His car wouldn’t start.

I offered him my battery,

the one I bought two years ago to

replace the one my

father-in-law put in after

a Syracuse winter did in the

one factory-installed.

His hood wouldn’t open.

I offered him my toolbox,

the one my dad gave me with

the blue-handled tools and

the blue plastic case with

“Do It Herself”

stamped on the cover.

His flashlight went out.

I offered him my penlight,

the one from the Air Force chaplain,

handed out at the

Pastor Appreciation Luncheon

in thanks for our ministry to

the airbase personnel.

His know-how failed him.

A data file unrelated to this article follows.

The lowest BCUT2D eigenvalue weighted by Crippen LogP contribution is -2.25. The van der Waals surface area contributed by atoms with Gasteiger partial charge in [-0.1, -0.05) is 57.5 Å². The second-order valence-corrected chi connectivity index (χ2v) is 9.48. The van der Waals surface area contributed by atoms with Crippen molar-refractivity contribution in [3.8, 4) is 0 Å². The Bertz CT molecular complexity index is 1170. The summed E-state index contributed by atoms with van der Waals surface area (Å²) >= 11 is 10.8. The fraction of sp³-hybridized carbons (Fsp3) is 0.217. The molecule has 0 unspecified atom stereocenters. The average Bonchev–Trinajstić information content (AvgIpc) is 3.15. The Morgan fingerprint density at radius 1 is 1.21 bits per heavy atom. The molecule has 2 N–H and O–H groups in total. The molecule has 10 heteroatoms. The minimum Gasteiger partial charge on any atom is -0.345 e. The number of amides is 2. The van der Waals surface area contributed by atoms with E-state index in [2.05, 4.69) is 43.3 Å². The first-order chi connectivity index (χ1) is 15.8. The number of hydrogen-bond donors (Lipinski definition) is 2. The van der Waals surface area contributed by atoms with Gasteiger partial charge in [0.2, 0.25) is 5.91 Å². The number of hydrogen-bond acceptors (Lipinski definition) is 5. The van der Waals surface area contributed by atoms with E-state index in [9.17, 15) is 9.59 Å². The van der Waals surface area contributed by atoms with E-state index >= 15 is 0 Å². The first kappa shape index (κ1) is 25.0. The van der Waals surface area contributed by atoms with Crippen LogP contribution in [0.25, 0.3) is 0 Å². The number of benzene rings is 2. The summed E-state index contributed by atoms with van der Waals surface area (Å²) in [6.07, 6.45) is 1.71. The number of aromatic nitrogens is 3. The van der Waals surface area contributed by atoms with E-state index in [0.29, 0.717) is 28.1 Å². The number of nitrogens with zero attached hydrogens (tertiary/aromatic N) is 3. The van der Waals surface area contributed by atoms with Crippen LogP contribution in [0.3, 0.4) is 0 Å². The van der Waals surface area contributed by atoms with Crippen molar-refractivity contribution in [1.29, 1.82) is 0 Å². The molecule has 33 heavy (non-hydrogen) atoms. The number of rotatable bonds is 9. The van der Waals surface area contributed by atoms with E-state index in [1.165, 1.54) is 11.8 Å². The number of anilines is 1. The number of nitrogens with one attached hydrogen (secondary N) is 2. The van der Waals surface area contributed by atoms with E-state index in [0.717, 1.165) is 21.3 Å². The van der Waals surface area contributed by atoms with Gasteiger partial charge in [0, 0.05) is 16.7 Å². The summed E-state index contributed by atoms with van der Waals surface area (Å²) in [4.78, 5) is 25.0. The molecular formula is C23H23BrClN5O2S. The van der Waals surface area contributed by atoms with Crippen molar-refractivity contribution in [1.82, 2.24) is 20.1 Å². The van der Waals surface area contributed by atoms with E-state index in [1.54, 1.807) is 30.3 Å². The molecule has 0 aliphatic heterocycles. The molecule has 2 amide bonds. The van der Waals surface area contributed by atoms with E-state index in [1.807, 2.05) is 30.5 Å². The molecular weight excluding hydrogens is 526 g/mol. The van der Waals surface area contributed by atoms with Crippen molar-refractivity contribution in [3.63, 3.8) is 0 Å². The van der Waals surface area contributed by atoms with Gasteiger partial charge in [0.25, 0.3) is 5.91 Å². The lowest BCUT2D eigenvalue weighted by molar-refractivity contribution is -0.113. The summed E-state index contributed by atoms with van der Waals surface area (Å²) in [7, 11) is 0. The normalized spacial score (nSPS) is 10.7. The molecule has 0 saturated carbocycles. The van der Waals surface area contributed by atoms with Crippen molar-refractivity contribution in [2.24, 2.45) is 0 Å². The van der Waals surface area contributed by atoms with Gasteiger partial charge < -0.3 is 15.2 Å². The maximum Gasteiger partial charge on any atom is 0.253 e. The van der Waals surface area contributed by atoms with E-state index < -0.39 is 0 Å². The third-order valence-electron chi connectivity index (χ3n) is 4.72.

I offered him my laptop,

the one my mother donated

to the church when

she no longer needed it,

which was later delivered to me as a

no-hard-feelings parting-gift.

His persistence dwindled.

I offered him a cup of hot tea.

He chose the inexpensive, store-brand

ginger tea and sat on the hood,

drinking and listening to

the chirping of the dying battery,

the hooting of the neighborhood owl.